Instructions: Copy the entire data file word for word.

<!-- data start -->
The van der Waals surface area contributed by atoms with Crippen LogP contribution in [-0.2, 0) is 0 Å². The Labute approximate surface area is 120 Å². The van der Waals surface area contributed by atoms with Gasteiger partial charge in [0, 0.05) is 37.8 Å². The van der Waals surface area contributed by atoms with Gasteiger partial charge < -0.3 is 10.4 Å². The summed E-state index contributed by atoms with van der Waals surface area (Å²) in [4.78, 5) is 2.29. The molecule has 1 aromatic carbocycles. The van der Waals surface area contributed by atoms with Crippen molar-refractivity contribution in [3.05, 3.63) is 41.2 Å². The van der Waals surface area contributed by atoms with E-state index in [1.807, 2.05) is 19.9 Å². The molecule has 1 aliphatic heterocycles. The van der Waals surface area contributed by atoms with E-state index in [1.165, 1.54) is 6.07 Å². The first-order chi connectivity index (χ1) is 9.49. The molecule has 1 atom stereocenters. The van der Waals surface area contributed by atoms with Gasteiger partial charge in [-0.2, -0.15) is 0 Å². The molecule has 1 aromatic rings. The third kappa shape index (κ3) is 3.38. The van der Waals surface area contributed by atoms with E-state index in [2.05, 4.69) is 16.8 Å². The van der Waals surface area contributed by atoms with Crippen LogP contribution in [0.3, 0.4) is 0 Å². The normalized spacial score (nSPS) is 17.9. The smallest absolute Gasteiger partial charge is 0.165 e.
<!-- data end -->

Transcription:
The van der Waals surface area contributed by atoms with Crippen LogP contribution in [-0.2, 0) is 0 Å². The Labute approximate surface area is 120 Å². The van der Waals surface area contributed by atoms with Gasteiger partial charge in [0, 0.05) is 37.8 Å². The van der Waals surface area contributed by atoms with Gasteiger partial charge < -0.3 is 10.4 Å². The summed E-state index contributed by atoms with van der Waals surface area (Å²) in [4.78, 5) is 2.29. The molecule has 1 aromatic carbocycles. The van der Waals surface area contributed by atoms with Crippen molar-refractivity contribution in [3.05, 3.63) is 41.2 Å². The van der Waals surface area contributed by atoms with E-state index in [1.807, 2.05) is 19.9 Å². The molecule has 1 aliphatic heterocycles. The van der Waals surface area contributed by atoms with E-state index in [1.165, 1.54) is 6.07 Å². The first-order chi connectivity index (χ1) is 9.49. The molecule has 1 atom stereocenters. The van der Waals surface area contributed by atoms with Gasteiger partial charge in [-0.2, -0.15) is 0 Å². The molecule has 1 aromatic rings. The third kappa shape index (κ3) is 3.38. The van der Waals surface area contributed by atoms with E-state index in [2.05, 4.69) is 16.8 Å². The van der Waals surface area contributed by atoms with Crippen LogP contribution in [0.3, 0.4) is 0 Å². The normalized spacial score (nSPS) is 17.9. The smallest absolute Gasteiger partial charge is 0.165 e.